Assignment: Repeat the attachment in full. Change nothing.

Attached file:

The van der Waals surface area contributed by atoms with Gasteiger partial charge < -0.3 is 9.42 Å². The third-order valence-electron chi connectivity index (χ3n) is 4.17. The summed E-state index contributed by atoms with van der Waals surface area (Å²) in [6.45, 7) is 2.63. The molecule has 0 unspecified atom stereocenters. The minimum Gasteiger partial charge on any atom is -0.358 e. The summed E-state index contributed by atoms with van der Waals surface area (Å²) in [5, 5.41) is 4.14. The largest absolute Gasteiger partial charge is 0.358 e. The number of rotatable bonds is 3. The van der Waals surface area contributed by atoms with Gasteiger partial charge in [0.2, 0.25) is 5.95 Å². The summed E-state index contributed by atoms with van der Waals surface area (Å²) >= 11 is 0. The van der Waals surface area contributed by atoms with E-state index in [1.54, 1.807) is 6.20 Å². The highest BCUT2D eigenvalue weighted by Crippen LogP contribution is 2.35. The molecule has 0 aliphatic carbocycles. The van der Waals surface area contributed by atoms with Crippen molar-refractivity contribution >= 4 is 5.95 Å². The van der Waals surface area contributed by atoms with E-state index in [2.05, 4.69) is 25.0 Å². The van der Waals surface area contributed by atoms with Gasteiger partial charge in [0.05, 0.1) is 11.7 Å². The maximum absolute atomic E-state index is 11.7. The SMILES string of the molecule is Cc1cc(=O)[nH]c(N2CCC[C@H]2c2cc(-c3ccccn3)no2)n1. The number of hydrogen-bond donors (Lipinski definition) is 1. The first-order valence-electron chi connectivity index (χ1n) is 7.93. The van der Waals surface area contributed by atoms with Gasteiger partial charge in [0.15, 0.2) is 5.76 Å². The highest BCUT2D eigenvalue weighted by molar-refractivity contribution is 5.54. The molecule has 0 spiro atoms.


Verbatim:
The van der Waals surface area contributed by atoms with Gasteiger partial charge < -0.3 is 9.42 Å². The third-order valence-electron chi connectivity index (χ3n) is 4.17. The summed E-state index contributed by atoms with van der Waals surface area (Å²) in [6.45, 7) is 2.63. The molecule has 0 unspecified atom stereocenters. The minimum Gasteiger partial charge on any atom is -0.358 e. The summed E-state index contributed by atoms with van der Waals surface area (Å²) in [5, 5.41) is 4.14. The largest absolute Gasteiger partial charge is 0.358 e. The number of rotatable bonds is 3. The van der Waals surface area contributed by atoms with Gasteiger partial charge in [0.2, 0.25) is 5.95 Å². The summed E-state index contributed by atoms with van der Waals surface area (Å²) >= 11 is 0. The van der Waals surface area contributed by atoms with E-state index in [1.54, 1.807) is 6.20 Å². The highest BCUT2D eigenvalue weighted by Crippen LogP contribution is 2.35. The molecule has 0 aliphatic carbocycles. The van der Waals surface area contributed by atoms with Crippen molar-refractivity contribution >= 4 is 5.95 Å². The van der Waals surface area contributed by atoms with E-state index in [2.05, 4.69) is 25.0 Å². The van der Waals surface area contributed by atoms with Gasteiger partial charge in [0.05, 0.1) is 11.7 Å². The maximum absolute atomic E-state index is 11.7. The SMILES string of the molecule is Cc1cc(=O)[nH]c(N2CCC[C@H]2c2cc(-c3ccccn3)no2)n1. The number of hydrogen-bond donors (Lipinski definition) is 1. The first-order valence-electron chi connectivity index (χ1n) is 7.93. The van der Waals surface area contributed by atoms with Gasteiger partial charge in [0.15, 0.2) is 5.76 Å². The highest BCUT2D eigenvalue weighted by molar-refractivity contribution is 5.54. The molecule has 0 spiro atoms.